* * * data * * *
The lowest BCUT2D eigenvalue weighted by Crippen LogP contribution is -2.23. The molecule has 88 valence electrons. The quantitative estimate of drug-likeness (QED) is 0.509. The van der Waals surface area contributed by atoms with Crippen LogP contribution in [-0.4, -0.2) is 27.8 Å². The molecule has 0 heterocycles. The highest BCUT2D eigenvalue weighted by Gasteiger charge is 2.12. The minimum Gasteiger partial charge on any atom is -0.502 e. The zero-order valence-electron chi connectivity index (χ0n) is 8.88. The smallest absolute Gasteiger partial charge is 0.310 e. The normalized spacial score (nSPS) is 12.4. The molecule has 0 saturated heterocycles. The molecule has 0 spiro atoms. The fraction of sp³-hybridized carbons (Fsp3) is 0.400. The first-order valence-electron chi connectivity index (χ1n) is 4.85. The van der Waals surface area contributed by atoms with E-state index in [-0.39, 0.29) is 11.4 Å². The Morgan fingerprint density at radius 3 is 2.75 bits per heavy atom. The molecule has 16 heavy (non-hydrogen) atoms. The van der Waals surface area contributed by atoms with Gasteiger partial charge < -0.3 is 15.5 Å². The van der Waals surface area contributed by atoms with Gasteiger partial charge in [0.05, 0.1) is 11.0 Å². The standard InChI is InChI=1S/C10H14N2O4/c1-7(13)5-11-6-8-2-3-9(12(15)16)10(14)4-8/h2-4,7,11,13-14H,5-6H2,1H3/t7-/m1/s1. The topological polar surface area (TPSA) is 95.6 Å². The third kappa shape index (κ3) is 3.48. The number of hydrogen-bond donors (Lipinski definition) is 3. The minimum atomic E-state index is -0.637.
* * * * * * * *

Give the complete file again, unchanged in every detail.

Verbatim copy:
The lowest BCUT2D eigenvalue weighted by Crippen LogP contribution is -2.23. The molecule has 88 valence electrons. The quantitative estimate of drug-likeness (QED) is 0.509. The van der Waals surface area contributed by atoms with Crippen LogP contribution in [-0.4, -0.2) is 27.8 Å². The molecule has 0 heterocycles. The highest BCUT2D eigenvalue weighted by Gasteiger charge is 2.12. The minimum Gasteiger partial charge on any atom is -0.502 e. The zero-order valence-electron chi connectivity index (χ0n) is 8.88. The smallest absolute Gasteiger partial charge is 0.310 e. The normalized spacial score (nSPS) is 12.4. The molecule has 0 saturated heterocycles. The molecule has 0 spiro atoms. The fraction of sp³-hybridized carbons (Fsp3) is 0.400. The first-order valence-electron chi connectivity index (χ1n) is 4.85. The van der Waals surface area contributed by atoms with E-state index in [-0.39, 0.29) is 11.4 Å². The Morgan fingerprint density at radius 3 is 2.75 bits per heavy atom. The molecule has 16 heavy (non-hydrogen) atoms. The van der Waals surface area contributed by atoms with Gasteiger partial charge < -0.3 is 15.5 Å². The van der Waals surface area contributed by atoms with Gasteiger partial charge in [0.05, 0.1) is 11.0 Å². The standard InChI is InChI=1S/C10H14N2O4/c1-7(13)5-11-6-8-2-3-9(12(15)16)10(14)4-8/h2-4,7,11,13-14H,5-6H2,1H3/t7-/m1/s1. The topological polar surface area (TPSA) is 95.6 Å². The third kappa shape index (κ3) is 3.48. The number of hydrogen-bond donors (Lipinski definition) is 3. The minimum atomic E-state index is -0.637.